BRANCA: So first, maybe the impact and we're looking at data. And we need to see data. I have seen some very interesting data from Chile, I believe, that are demonstrating that actually, the impact of warning on the consumption, for example, on sugar sweetened beverages was about twenty-six percent. So even more than the taxation of sugar sweetened beverages. So, you know, it seems that it has an impact on purchasing choices of people. It's quite interesting, because, you know, the wording are simple. And everybody understands them, including young children. So that's, that's, I think it's incredible power of persuasion. So, so that seems to be good. Is it going to have eventually an impact on the overall change in the diet? That's something to be seen. So we still do not have data to say, okay, this, this has, for example, reduced obesity rates. We don't, but probably because we, we need to have a combination a package of policies, but definitely warning labels may be an important measure to take. Also, because it might for example, help on some of the difficult actions, which is the sodium reduction. So, labeling has always had a good impact on sodium reduction.

So, we, we should be able to say they work and we're collecting data now in the many countries in Latin America that are doing it, it's actually not just South America. Israel has done this; Canada has introduced a similar—not exactly the same but in a similar scheme. So, we need to see what happens there. 

Now can this expand? Other parts of the world are using different systems so rather than saying you know, you shouldn't—you're discouraging this particular food because it has too much I too much fat, sugar, salt, we're saying okay, this is a food and you know, overall, the combination of its characteristics make—places it into a favorable or disfavor category you know. For example, France has developed called the Nutri-Score system, which is a great from A to E. A being, you know, the green one or the one which is sort of favorable, you can eat basically, you know, as much as you like. E is the is the category in red, which is discouraged. So, that somehow is an advice to moderate consumption of the categories in the E or in the higher is scoring. A similar system is the one used in in Australia, New Zealand: the five-star system.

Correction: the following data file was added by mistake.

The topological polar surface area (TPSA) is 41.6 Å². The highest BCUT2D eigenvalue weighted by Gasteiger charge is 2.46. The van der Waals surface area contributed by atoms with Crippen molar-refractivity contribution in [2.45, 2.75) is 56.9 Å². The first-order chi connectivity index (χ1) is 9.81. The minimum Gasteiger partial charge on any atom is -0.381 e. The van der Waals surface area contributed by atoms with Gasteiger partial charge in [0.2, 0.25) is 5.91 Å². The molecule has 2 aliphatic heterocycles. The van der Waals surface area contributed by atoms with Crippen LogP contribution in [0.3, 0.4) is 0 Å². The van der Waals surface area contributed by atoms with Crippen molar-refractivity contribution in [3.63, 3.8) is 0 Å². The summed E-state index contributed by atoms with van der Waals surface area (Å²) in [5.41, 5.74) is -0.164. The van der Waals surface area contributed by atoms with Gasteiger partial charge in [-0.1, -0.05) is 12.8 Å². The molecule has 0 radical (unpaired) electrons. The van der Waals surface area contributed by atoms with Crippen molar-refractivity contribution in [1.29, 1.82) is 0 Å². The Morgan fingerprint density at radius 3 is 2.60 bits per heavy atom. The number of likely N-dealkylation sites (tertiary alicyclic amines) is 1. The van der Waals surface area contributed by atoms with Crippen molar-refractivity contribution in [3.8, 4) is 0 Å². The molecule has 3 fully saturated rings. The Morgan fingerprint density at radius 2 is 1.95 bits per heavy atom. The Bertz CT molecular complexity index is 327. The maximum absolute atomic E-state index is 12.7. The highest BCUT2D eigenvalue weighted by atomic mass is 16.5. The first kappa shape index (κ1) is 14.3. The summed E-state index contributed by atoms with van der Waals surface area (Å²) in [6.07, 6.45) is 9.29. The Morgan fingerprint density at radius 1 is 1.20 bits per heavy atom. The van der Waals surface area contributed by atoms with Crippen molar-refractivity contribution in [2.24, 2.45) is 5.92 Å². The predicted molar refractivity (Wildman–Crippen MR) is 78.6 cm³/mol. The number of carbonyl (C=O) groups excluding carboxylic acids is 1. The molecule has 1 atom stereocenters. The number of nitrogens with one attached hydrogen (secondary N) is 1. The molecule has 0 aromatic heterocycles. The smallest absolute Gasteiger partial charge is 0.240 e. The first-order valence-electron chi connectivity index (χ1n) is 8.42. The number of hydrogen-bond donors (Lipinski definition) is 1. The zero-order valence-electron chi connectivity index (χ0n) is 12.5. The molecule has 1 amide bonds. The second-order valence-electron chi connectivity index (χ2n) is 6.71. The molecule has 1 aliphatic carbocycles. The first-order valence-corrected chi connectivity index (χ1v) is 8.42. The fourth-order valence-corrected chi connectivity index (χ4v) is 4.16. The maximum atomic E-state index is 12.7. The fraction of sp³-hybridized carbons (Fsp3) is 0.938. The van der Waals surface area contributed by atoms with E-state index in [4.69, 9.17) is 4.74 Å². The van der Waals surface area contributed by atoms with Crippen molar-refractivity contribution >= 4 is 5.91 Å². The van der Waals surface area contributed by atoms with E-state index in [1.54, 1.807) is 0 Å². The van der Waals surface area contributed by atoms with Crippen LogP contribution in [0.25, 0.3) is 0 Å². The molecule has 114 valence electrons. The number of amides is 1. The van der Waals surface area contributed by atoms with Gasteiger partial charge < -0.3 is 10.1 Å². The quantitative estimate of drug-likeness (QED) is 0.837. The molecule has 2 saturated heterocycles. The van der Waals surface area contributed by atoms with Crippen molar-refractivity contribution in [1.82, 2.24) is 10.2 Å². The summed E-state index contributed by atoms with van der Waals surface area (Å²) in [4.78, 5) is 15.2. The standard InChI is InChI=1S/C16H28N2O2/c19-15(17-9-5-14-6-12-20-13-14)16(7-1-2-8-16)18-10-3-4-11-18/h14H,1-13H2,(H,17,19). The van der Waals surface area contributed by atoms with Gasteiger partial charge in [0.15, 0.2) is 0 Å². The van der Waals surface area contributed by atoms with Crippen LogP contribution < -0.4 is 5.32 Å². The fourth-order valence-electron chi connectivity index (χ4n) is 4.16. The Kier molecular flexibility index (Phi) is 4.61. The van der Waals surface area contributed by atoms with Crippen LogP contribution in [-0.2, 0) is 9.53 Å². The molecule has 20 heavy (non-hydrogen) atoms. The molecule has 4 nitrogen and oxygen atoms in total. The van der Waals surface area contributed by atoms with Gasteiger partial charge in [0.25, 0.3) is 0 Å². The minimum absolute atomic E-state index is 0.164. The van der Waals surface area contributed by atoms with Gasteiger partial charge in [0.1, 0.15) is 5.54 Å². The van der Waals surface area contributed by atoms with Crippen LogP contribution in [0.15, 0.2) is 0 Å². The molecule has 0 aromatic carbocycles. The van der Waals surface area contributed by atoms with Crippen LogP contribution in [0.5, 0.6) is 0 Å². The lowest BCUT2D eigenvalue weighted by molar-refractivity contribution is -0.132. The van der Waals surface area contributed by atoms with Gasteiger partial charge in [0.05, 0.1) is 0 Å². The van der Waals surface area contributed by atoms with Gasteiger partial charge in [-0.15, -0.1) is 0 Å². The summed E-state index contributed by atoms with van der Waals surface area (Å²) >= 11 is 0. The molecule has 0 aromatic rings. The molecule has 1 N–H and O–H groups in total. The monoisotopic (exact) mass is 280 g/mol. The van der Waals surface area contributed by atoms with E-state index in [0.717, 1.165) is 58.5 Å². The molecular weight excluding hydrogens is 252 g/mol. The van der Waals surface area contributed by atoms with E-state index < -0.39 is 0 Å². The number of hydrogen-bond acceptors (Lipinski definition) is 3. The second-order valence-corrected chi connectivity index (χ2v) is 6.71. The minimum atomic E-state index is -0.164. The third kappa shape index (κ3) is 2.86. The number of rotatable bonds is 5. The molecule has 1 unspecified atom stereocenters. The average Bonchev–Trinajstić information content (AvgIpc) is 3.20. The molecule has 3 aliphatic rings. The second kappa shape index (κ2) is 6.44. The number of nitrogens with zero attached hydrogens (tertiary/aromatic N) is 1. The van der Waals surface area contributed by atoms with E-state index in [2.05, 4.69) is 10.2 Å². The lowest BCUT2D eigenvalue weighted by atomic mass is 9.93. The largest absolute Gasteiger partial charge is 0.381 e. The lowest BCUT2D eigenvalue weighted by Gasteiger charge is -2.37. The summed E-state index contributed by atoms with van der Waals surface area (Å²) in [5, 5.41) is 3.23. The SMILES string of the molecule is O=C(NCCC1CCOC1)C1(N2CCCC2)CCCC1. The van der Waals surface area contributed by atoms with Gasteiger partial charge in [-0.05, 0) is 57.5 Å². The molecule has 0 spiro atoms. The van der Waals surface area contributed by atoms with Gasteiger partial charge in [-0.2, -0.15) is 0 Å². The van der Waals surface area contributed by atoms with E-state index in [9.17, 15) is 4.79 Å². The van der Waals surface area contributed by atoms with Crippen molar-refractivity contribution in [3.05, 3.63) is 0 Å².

In reality, you know, if the outcome is the decrease in consumption of an item, the warning seems to be more effective than other scoring systems. As you say, there are challenges there, definitely the warning system is fought very, very strongly from—by the corporation, and you know, because this indeed affects their choice capacity. The warning symbols are also used to connect to other policies. So, for example, you know, products with the warning symbols cannot be distributed in schools, or products where the warning symbols cannot be marketed. And so, basically, you know, this system allows a combination of policies, which are shaping people's choices. So that's, I think that's the secret of its effectiveness.

 I think, you know, if we're able to demonstrate its impact, it's something that has a future. I have something quite interesting from a colleague studying the addiction of—to foods. And that is the fact that I think the argument for having legislation against tobacco in the U.S. is exactly the argument on addiction. So that goes beyond, you know, that maybe could be a way to respond to the issue of the freedom of speech, something that, you know, affects you beyond your choice should be discouraged by public policy.

FRIEDEN: If only public policy were so rational in the U.S. We have time for one more question, if there's any question from the group. Meanwhile, let me ask you about the kind of best-case countries. Are there countries where you think there's a real possibility that we will substantially reduce sodium intake or turn around the obesity epidemic, because we don't have great success stories? We've seen in in various areas—Denmark, taking the lead on trans-fat, Chile on the front-of-pack warnings—but in terms of actual impact on some of these really difficult problems, we haven't seen any countries stepping up and achieving that kind of outcome. Do you see what the ingredients might be, or which countries might be most likely to succeed or to at least undertake the effort?

BRANCA: I'd like to be optimistic. I mean, we have learned from countries. I mean, the whole nutritional epidemiology has been developed based on the case of Finland many years ago, who reduced dramatically the intake of saturated fat. I mean, they were dying of cardiovascular disease, you know, more than anybody, anybody else in the world. And it was changed, and it was a lot of change in the food system. It can be done. Finland was also good at reducing sodium intakes with a combination of policies, particularly the labeling, but you know, negotiation with the company's public food procurements. Now, the UK has done some interesting work, at least they brought down a couple of grams. Nobody has really achieved the WHO recommendation of five grams per day, but many countries have brought down the levels of consumption to nine grams, you know, from very high levels. So that's, I think, already good news.